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WikiLeaks Founder Julian Assange arrested in London

By Justice Kofi Bimpeh
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Julian Assange

Julian Assange, the WikiLeaks founder who released reams of secret documents that embarrassed the United States government, was taken into police custody on Thursday after being evicted from the Ecuadorean Embassy in London, where he has lived for almost seven years.

The Metropolitan Police said in a statement that Mr. Assange had been arrested by officers at the embassy on a warrant issued by Westminster Magistrates’ Court in 2012, for failing to surrender to the court.

The United States Justice Department has filed criminal charges against Mr. Assange, 47, related to the publication of classified documents, a fact that prosecutors accidentally made public in November. He also faces a charge in a British court of jumping bail.

Mr. Assange is also suspected of aiding Russian interference in the 2016 presidential election by releasing material stolen from the computers of the Clinton campaign and the Democratic Party. In July, the Justice Department charged 12 Russian intelligence officers with hacking those computers, and the indictment contends that at least one of them was in contact with WikiLeaks.

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Mr. Assange took refuge in the embassy in June 2012 to avoid extradition to Sweden to face questions about sexual assault allegations. He has insisted that the accusations against him are false and has said that the Swedish authorities intend to extradite him to the United States.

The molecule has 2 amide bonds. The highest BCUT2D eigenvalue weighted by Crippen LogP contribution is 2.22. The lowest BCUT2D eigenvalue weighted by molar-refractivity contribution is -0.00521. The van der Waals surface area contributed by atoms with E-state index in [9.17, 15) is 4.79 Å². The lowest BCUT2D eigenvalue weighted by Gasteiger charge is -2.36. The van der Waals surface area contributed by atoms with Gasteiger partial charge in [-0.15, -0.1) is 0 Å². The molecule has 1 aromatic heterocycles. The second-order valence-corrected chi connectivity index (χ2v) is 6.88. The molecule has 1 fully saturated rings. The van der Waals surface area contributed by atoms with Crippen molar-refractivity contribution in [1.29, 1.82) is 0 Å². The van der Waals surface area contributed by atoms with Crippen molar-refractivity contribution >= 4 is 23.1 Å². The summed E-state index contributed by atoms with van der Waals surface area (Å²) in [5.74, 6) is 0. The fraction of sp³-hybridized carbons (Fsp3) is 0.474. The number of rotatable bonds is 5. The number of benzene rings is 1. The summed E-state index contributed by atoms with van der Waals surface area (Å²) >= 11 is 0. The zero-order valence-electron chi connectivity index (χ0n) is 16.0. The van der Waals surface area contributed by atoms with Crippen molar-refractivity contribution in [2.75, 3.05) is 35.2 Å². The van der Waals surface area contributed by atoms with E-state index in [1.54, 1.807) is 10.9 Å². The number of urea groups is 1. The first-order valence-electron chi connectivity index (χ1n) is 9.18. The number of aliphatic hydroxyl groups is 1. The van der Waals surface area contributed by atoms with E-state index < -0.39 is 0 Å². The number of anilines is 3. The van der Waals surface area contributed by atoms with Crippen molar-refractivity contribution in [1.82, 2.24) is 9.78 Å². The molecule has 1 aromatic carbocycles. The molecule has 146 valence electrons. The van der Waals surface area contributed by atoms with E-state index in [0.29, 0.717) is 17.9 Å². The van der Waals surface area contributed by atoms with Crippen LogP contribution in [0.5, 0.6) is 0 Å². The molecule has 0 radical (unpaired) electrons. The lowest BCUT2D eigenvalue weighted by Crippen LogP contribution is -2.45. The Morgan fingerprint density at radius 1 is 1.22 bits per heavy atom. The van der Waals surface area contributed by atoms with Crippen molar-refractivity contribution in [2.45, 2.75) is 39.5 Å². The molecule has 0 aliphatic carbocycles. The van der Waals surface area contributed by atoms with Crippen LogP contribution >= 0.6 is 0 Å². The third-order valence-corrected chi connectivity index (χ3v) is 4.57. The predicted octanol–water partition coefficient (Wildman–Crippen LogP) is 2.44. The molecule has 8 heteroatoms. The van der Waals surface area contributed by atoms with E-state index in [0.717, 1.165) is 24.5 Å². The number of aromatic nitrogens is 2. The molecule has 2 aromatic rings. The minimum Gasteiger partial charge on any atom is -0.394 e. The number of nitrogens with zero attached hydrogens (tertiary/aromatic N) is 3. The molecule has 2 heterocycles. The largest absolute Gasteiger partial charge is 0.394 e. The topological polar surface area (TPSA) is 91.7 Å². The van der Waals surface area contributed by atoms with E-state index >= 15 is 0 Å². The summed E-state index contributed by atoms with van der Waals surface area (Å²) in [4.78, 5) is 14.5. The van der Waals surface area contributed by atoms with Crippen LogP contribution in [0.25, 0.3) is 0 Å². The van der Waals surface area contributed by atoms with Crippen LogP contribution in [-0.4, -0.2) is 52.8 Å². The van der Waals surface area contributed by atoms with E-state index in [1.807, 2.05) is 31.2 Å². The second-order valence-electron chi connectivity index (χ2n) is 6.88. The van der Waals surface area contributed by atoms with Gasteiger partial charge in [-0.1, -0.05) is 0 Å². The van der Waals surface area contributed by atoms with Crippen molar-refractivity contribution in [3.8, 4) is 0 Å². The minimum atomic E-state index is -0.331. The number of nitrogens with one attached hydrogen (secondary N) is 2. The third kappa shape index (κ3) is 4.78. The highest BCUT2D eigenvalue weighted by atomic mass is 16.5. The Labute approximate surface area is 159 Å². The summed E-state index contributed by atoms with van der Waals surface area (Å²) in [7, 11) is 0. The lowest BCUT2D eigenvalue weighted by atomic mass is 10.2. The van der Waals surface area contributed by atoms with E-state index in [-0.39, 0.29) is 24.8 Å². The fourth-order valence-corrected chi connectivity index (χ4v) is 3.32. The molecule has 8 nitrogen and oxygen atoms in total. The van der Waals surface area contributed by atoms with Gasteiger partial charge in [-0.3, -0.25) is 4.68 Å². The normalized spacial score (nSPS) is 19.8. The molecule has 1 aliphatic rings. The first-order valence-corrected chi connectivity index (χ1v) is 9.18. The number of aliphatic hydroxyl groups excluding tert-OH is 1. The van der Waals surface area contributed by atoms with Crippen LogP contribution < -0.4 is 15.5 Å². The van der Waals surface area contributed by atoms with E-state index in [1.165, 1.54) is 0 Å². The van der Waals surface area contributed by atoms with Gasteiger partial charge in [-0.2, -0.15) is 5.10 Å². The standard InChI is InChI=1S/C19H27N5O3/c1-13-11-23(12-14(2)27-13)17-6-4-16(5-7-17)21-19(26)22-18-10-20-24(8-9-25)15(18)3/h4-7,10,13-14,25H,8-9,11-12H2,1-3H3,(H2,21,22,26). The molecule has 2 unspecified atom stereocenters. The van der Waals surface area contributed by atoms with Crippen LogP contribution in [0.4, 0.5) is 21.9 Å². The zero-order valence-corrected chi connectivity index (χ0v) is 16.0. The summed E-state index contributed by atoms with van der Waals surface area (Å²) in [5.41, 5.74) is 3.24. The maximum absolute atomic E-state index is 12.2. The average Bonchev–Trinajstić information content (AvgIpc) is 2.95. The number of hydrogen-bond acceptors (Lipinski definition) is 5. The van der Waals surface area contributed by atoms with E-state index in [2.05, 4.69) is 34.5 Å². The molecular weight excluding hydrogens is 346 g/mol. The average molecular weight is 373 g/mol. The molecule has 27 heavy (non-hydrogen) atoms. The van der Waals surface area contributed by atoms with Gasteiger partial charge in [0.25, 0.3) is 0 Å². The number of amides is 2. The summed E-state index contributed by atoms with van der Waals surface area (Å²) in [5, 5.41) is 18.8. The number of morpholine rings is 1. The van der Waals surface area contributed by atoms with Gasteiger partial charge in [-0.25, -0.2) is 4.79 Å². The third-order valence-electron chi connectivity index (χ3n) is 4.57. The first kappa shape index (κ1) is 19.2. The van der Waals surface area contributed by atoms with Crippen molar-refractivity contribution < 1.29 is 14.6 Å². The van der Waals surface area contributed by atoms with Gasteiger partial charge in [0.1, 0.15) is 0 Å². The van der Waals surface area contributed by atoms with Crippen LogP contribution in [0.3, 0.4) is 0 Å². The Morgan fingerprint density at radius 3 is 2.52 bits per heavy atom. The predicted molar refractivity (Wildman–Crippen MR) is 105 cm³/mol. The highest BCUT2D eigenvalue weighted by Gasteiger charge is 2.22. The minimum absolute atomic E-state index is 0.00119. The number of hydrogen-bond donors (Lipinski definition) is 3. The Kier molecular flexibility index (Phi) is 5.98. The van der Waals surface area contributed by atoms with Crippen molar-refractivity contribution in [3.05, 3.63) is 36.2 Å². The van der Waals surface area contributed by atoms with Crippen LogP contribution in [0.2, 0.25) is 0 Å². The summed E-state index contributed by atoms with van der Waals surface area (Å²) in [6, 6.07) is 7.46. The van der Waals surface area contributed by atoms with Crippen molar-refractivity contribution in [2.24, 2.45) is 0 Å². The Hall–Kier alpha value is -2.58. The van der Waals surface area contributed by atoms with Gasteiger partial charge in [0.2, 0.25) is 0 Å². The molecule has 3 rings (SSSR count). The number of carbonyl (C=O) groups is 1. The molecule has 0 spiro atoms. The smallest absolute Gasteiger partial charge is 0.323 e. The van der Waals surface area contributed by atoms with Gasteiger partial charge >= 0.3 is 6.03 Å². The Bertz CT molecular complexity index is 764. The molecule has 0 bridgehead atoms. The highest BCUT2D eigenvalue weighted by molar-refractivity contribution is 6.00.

Sweden has rescinded its arrest warrant for Mr. Assange, but prosecutors have stressed that the case was not closed and could resume.

Ecuador gave Mr. Assange asylum in 2012, but he has been an irritant in its relations with Britain, the United States and other countries. President Lenín Moreno, who took office in 2017, had looked for a face-saving way to get him out of the arrangement.

Paul Manafort, the former Trump campaign manager who has since been convicted of financial crimes, reportedly offered in 2017 to help Ecuador hand Mr. Assange over to American authorities, but the deal was never struck.

In December, 2017, Ecuador gave Mr. Assange citizenship and was preparing to appoint him to a diplomatic post in Russia, but the British government made clear that if he left the embassy, he would not have diplomatic immunity.

The Ecuadorean government said in March last year that it had cut off Mr. Assange’s internet access, saying that he had violated an agreement to stop commenting on, or trying to influence, the politics of other countries. The government also imposed other restrictions on him, limiting his visitors and requiring him to clean his bathroom and look after his cat.

He sued the Ecuadorean government in October, claiming that it was violating his rights.

Mr. Assange, who was born in Australia, created WikiLeaks as a vehicle for people to publish secret materials anonymously. It gained enormous attention in 2010, releasing troves of classified United States documents and videos about the wars in Afghanistan and in Iraq, and confidential cables sent among diplomats.

The files documented the killing of civilians and journalists and the abuse of detainees by forces of the United States and other countries, as well as by private contractors, and it aired officials’ unvarnished, often unflattering views of allies and of American actions. It also revealed the identities of people working with coalition forces in Iraq and Afghanistan, which United States officials said put their lives at risk.

An Army private, Bradley Manning — now known as Chelsea Manning — was convicted of leaking that collection of files and was sentenced to 35 years in prison, but President Barack Obama commuted the sentence after Ms. Manning had served almost seven years.

During the 2016 campaign, WikiLeaks released thousands of emails stolen from the computer systems of the Democratic National Committee, leading to a series of revelations that embarrassed the party and Hillary Clinton’s campaign. United States investigators have said that the systems were hacked by Russian agents.

Mr. Assange made no secret of his intent to damage Mrs. Clinton, but he has insisted that he did not get the emails from Russia.

Source:The New York Times

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